Nonsense. You’re just continuing to be dishonest. You do not have access to their server. You destroyed the product you have. This is like saying that if you took a television and destroyed it that the TV isn’t gone because there are more TVs in the manufacturer’s warehouse.

Then you’re proving my point that you’ve paid for the rights to a copy of that file

No, I’m not. That’s not my argument so I’m not proving anything. You’re arguing a straw man and not what I’ve actually said.

I guess you’re making up your own definition for ignoring too.

Ok, well… bye.

null,

You do not have access to their server.

Doesn’t matter, the file still exists and has not been destroyed.

You destroyed the product you have.

I destroyed the disc. But if I made a backup, which you agreed is perfectly fine to do, then I still have a copy of the file.

This is like saying that if you took a television and destroyed it that the TV isn’t gone because there are more TVs in the manufacturer’s warehouse.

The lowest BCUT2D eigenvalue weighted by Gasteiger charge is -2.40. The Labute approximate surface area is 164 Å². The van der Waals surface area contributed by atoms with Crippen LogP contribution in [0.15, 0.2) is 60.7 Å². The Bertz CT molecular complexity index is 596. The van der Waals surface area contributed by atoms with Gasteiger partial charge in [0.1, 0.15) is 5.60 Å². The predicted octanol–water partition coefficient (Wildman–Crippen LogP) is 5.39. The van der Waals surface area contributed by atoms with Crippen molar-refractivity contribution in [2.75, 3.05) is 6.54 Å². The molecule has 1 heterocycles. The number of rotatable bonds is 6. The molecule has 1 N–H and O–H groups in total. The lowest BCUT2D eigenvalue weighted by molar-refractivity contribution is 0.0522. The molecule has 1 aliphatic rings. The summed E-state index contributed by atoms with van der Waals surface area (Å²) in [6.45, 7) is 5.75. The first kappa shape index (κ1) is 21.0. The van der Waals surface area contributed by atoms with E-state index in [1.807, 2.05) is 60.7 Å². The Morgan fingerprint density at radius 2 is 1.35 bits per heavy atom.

Ridiculous. I can’t make a digital backup of a TV. Those scenarios are not comparable at all.

No, I’m not. That’s not my argument so I’m not proving anything. You’re arguing a straw man and not what I’ve actually said.

Can’t refute the argument? Just call it a strawman!

You said that borrowing a DVD and consuming the content isn’t stealing, while downloading a copy of it and consuming it is. I proved that to be logically inconsistent. Nothing about that is a strawman.

Ok, well… bye.

Better luck next time!

the_post_of_tom_joad,

If i could just teleport into your house so i could liberate your keyboard, i would. Because your take is so collosally stupid that it actually angers me that you have it.

Like real, palpable rage that this insipid argument still exists in this world, after all this time.

dpkonofa,

Ahh yes… the tried and true ad-hominem. No actual argument against the point, just childish name-calling and insults. Grow the fuck up.

the_post_of_tom_joad,

An ad hominem would be if i avoided your point and instead attacked you as a person. I attacked the point itself as frivolous and years-debunked. Please… Listen… Your keyboard is suffering under the weight of false premise. Free it, please